This type of longboard is designed with a rigid deck and a small wheelbase. It is meant to be used for both tricks and downhill travel. While it is less prevalent for commuters, the maneuverability of this longboard sets it apart. Depending on the route you need to take to work (especially if it’s hilly terrain), you can use a downhill longboard.
A common type of longboard for commuting, an all-terrain board sets itself apart from other rides by having heavy-duty wheels. It can go over all types of ground, including dirt and grassy areas, as well as cement. Because of this, the wheels are textured and will wear down on the asphalt. Additionally, the ability to travel over rough terrain requires a slightly smaller board.
Opening its doors in Carlsbad, Calif., Magneto is dedicated to the boarding lifestyle. The company produces a huge range of outdoor supplies, geared specifically towards skateboarders, longboarders, and surfers. Among the most popular offerings is the Magneto Mini Cruiser Skateboard.
Designing a wide range of skateboards and longboards with a focus on durability and maneuverability, Playshion is one of the best-known brands in the industry. One of its leading selections is the Playshion Drop Through Freestyle Longboard.
Longboards For Commuting Pricing
- Under $100: Longboards in this range tend to be either cruisers or downhill rides. Usually, they have a strong wooden deck treated with epoxy.
- $100 and up: In this price range, you can find all types of longboards. Typically, the trucks are well designed, the deck is strong, and the board is long-lasting.
The deck is perhaps the most important feature of any longboard since, in essence, it is the namesake. High-quality boards are made out of hardwood instead of a composite. A popular type of wood is maple since it is so tough. Most of the decks are treated with an epoxy to prevent mold and mildew as well as fortify the deck itself.
To get the most use out of your board, the trucks should be adjustable. The wider the range over which you can maneuver the trucks, the more easily you can maneuver the ride. Trucks are the T-shaped parts that mount to the underside of the deck and connect to the wheels. Longboards need two trucks to connect to the four wheels.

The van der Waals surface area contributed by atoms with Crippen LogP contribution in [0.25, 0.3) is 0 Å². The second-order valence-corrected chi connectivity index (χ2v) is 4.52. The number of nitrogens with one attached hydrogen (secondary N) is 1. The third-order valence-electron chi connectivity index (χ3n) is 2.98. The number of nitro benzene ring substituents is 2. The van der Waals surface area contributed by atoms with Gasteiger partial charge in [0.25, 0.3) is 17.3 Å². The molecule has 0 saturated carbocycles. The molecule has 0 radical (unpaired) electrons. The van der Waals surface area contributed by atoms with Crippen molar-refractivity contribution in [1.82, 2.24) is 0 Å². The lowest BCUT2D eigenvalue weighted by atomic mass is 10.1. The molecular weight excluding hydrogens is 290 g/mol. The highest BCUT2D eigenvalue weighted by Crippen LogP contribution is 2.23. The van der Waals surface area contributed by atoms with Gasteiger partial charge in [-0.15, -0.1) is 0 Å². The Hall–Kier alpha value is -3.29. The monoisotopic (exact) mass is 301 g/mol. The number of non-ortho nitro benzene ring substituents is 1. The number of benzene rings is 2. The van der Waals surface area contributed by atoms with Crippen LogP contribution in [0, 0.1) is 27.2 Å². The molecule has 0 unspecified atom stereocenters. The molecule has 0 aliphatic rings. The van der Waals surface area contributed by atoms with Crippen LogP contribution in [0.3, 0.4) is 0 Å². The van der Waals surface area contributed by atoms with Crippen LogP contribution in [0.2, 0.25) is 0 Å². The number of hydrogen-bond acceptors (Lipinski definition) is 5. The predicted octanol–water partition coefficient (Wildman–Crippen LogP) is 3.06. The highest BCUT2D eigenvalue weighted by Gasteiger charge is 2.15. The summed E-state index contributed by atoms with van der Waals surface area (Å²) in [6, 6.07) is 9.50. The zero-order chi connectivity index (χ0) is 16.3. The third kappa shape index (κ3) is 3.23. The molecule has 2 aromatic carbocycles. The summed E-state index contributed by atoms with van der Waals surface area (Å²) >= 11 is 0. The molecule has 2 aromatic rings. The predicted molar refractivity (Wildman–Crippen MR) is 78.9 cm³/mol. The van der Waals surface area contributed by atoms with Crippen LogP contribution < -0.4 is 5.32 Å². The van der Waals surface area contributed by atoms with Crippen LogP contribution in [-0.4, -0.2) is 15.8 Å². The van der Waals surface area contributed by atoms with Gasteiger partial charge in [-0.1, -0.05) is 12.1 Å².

Most often made out of polymer (polyurethane to be specific), the wheels are another critical feature of your longboard. This is the part that moves the longboard. The wheels need to be durable and give you a good balance between traction and too much resistance. Proper wheels should move smoothly over a range of surfaces and resist damage from friction.
- Maintenance. Once you have determined that all of the key features of your longboard are present and of good enough quality, there are still a few things to consider. The first is the upkeep demands. Think about how easy it will be to care for your ride; how often you’ll need to tend to the trucks and replace the wheels.
- Durability. While wheels are expected to incur wear and tear, the trucks and deck should last for quite a while. Check the materials used in construction. See if the deck is made of pure wood and is treated for extra protection. The material in the trucks should be corrosion-resistant. These two factors contribute greatly to durability.
- Ease of use. Especially if you are new in the world of longboarding, you’ll want to consider looking for something that doesn’t have too steep of a learning curve when you get started. Most who are just beginning to learn how to ride often prefer to use a cruiser since it tends to be the simplest to maneuver.
- Style. Finally, you’ll want to opt for something that suits your style. Consider that longboards need to be stored indoors. Think about the style of your workplace and make sure that your longboard can integrate into the area. Usually, the board can be kept in your desk or office, so make sure that it fits with the workplace.
Best Longboard For Commuting Reviews & Recommendations 2021